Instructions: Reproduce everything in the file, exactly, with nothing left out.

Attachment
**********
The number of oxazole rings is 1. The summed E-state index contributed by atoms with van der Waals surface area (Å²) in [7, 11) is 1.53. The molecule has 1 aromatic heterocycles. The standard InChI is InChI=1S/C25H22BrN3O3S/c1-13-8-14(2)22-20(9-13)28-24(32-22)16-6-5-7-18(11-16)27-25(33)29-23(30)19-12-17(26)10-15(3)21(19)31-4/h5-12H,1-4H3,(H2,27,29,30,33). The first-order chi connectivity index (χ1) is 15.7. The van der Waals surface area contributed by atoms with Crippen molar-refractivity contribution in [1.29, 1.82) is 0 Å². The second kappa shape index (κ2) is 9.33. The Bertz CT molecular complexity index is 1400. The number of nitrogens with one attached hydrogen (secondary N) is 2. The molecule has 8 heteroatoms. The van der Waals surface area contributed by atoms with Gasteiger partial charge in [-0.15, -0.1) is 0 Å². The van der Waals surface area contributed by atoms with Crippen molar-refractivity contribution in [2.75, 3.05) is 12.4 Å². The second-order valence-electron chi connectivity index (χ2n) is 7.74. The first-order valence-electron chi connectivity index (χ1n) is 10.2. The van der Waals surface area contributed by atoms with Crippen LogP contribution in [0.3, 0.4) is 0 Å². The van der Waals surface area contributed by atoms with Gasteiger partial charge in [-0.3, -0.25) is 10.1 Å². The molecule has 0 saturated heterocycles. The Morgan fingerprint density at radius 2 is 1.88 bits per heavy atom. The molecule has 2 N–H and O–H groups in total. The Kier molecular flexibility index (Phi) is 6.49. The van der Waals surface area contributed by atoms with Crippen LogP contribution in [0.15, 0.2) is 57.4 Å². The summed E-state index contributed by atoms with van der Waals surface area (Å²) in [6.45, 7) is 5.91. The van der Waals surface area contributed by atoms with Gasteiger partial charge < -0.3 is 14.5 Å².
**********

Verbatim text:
The number of oxazole rings is 1. The summed E-state index contributed by atoms with van der Waals surface area (Å²) in [7, 11) is 1.53. The molecule has 1 aromatic heterocycles. The standard InChI is InChI=1S/C25H22BrN3O3S/c1-13-8-14(2)22-20(9-13)28-24(32-22)16-6-5-7-18(11-16)27-25(33)29-23(30)19-12-17(26)10-15(3)21(19)31-4/h5-12H,1-4H3,(H2,27,29,30,33). The first-order chi connectivity index (χ1) is 15.7. The van der Waals surface area contributed by atoms with Crippen molar-refractivity contribution in [1.29, 1.82) is 0 Å². The second kappa shape index (κ2) is 9.33. The Bertz CT molecular complexity index is 1400. The number of nitrogens with one attached hydrogen (secondary N) is 2. The molecule has 8 heteroatoms. The van der Waals surface area contributed by atoms with Gasteiger partial charge in [-0.15, -0.1) is 0 Å². The van der Waals surface area contributed by atoms with Crippen molar-refractivity contribution in [2.75, 3.05) is 12.4 Å². The second-order valence-electron chi connectivity index (χ2n) is 7.74. The first-order valence-electron chi connectivity index (χ1n) is 10.2. The van der Waals surface area contributed by atoms with Crippen LogP contribution in [0.3, 0.4) is 0 Å². The van der Waals surface area contributed by atoms with Gasteiger partial charge in [-0.3, -0.25) is 10.1 Å². The molecule has 0 saturated heterocycles. The Morgan fingerprint density at radius 2 is 1.88 bits per heavy atom. The molecule has 2 N–H and O–H groups in total. The Kier molecular flexibility index (Phi) is 6.49. The van der Waals surface area contributed by atoms with Crippen LogP contribution in [0.15, 0.2) is 57.4 Å². The summed E-state index contributed by atoms with van der Waals surface area (Å²) in [6.45, 7) is 5.91. The van der Waals surface area contributed by atoms with Gasteiger partial charge < -0.3 is 14.5 Å².